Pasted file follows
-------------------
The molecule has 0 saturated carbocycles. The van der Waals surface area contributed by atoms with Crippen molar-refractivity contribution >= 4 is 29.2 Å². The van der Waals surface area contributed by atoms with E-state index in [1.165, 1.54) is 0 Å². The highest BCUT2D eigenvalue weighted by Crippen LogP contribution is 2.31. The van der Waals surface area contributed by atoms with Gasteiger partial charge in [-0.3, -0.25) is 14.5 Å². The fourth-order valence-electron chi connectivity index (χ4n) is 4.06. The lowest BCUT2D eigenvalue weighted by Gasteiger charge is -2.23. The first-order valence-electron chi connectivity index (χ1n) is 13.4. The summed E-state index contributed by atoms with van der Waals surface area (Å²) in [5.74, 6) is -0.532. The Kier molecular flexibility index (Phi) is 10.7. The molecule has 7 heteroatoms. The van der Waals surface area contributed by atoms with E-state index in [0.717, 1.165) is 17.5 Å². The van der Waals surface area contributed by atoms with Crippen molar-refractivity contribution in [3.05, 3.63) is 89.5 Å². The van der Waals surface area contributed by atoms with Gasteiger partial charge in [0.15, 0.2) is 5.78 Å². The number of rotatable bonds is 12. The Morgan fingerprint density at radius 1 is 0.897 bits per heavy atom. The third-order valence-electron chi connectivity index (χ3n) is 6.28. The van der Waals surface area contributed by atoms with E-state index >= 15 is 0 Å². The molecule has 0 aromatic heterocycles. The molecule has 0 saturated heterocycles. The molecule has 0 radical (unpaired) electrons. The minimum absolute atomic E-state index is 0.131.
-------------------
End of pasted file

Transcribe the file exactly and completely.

The molecule has 0 saturated carbocycles. The van der Waals surface area contributed by atoms with Crippen molar-refractivity contribution >= 4 is 29.2 Å². The van der Waals surface area contributed by atoms with E-state index in [1.165, 1.54) is 0 Å². The highest BCUT2D eigenvalue weighted by Crippen LogP contribution is 2.31. The van der Waals surface area contributed by atoms with Gasteiger partial charge in [-0.3, -0.25) is 14.5 Å². The fourth-order valence-electron chi connectivity index (χ4n) is 4.06. The lowest BCUT2D eigenvalue weighted by Gasteiger charge is -2.23. The first-order valence-electron chi connectivity index (χ1n) is 13.4. The summed E-state index contributed by atoms with van der Waals surface area (Å²) in [5.74, 6) is -0.532. The Kier molecular flexibility index (Phi) is 10.7. The molecule has 7 heteroatoms. The van der Waals surface area contributed by atoms with E-state index in [0.717, 1.165) is 17.5 Å². The van der Waals surface area contributed by atoms with Crippen molar-refractivity contribution in [3.05, 3.63) is 89.5 Å². The van der Waals surface area contributed by atoms with Gasteiger partial charge in [0.15, 0.2) is 5.78 Å². The number of rotatable bonds is 12. The Morgan fingerprint density at radius 1 is 0.897 bits per heavy atom. The third-order valence-electron chi connectivity index (χ3n) is 6.28. The van der Waals surface area contributed by atoms with E-state index >= 15 is 0 Å². The molecule has 0 aromatic heterocycles. The molecule has 0 saturated heterocycles. The molecule has 0 radical (unpaired) electrons. The minimum absolute atomic E-state index is 0.131.